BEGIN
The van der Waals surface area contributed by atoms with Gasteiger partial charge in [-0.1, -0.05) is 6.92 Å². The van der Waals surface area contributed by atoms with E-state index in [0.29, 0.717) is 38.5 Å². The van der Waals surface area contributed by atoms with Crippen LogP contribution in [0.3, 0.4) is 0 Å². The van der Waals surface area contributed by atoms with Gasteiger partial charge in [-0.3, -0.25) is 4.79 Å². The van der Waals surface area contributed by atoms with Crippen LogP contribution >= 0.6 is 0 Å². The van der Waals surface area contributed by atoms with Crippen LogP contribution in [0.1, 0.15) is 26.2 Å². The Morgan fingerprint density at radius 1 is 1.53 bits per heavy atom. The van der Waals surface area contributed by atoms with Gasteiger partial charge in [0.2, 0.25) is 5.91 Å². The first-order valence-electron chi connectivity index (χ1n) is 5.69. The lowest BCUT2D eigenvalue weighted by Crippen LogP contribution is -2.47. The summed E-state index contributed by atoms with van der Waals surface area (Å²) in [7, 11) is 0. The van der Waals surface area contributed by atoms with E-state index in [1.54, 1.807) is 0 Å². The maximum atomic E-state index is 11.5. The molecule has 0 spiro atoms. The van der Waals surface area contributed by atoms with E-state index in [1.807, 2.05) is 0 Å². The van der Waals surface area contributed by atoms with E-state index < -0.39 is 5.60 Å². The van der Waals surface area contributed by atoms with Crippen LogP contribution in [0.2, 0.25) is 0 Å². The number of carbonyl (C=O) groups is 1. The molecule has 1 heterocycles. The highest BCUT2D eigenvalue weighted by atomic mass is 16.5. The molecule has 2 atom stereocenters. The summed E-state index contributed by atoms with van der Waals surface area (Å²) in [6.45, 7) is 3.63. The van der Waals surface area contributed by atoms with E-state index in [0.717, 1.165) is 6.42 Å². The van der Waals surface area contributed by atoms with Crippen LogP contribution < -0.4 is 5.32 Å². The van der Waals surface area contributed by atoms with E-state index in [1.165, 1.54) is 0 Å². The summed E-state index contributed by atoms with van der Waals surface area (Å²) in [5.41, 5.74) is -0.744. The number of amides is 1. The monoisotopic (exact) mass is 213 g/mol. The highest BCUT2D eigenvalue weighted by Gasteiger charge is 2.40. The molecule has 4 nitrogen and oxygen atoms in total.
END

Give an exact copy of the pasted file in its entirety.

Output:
The van der Waals surface area contributed by atoms with Gasteiger partial charge in [-0.1, -0.05) is 6.92 Å². The van der Waals surface area contributed by atoms with E-state index in [0.29, 0.717) is 38.5 Å². The van der Waals surface area contributed by atoms with Crippen LogP contribution in [0.3, 0.4) is 0 Å². The van der Waals surface area contributed by atoms with Gasteiger partial charge in [-0.3, -0.25) is 4.79 Å². The van der Waals surface area contributed by atoms with Crippen LogP contribution >= 0.6 is 0 Å². The van der Waals surface area contributed by atoms with Crippen LogP contribution in [0.1, 0.15) is 26.2 Å². The Morgan fingerprint density at radius 1 is 1.53 bits per heavy atom. The van der Waals surface area contributed by atoms with Gasteiger partial charge in [0.2, 0.25) is 5.91 Å². The first-order valence-electron chi connectivity index (χ1n) is 5.69. The lowest BCUT2D eigenvalue weighted by Crippen LogP contribution is -2.47. The summed E-state index contributed by atoms with van der Waals surface area (Å²) in [7, 11) is 0. The van der Waals surface area contributed by atoms with E-state index in [1.54, 1.807) is 0 Å². The maximum atomic E-state index is 11.5. The molecule has 0 spiro atoms. The van der Waals surface area contributed by atoms with E-state index in [1.807, 2.05) is 0 Å². The van der Waals surface area contributed by atoms with E-state index < -0.39 is 5.60 Å². The van der Waals surface area contributed by atoms with Crippen LogP contribution in [0.2, 0.25) is 0 Å². The number of carbonyl (C=O) groups is 1. The molecule has 1 heterocycles. The highest BCUT2D eigenvalue weighted by atomic mass is 16.5. The molecule has 2 atom stereocenters. The summed E-state index contributed by atoms with van der Waals surface area (Å²) in [6.45, 7) is 3.63. The van der Waals surface area contributed by atoms with E-state index in [0.717, 1.165) is 6.42 Å². The van der Waals surface area contributed by atoms with Crippen LogP contribution < -0.4 is 5.32 Å². The van der Waals surface area contributed by atoms with E-state index in [1.165, 1.54) is 0 Å². The summed E-state index contributed by atoms with van der Waals surface area (Å²) in [5.41, 5.74) is -0.744. The number of amides is 1. The monoisotopic (exact) mass is 213 g/mol. The highest BCUT2D eigenvalue weighted by Gasteiger charge is 2.40. The molecule has 4 nitrogen and oxygen atoms in total.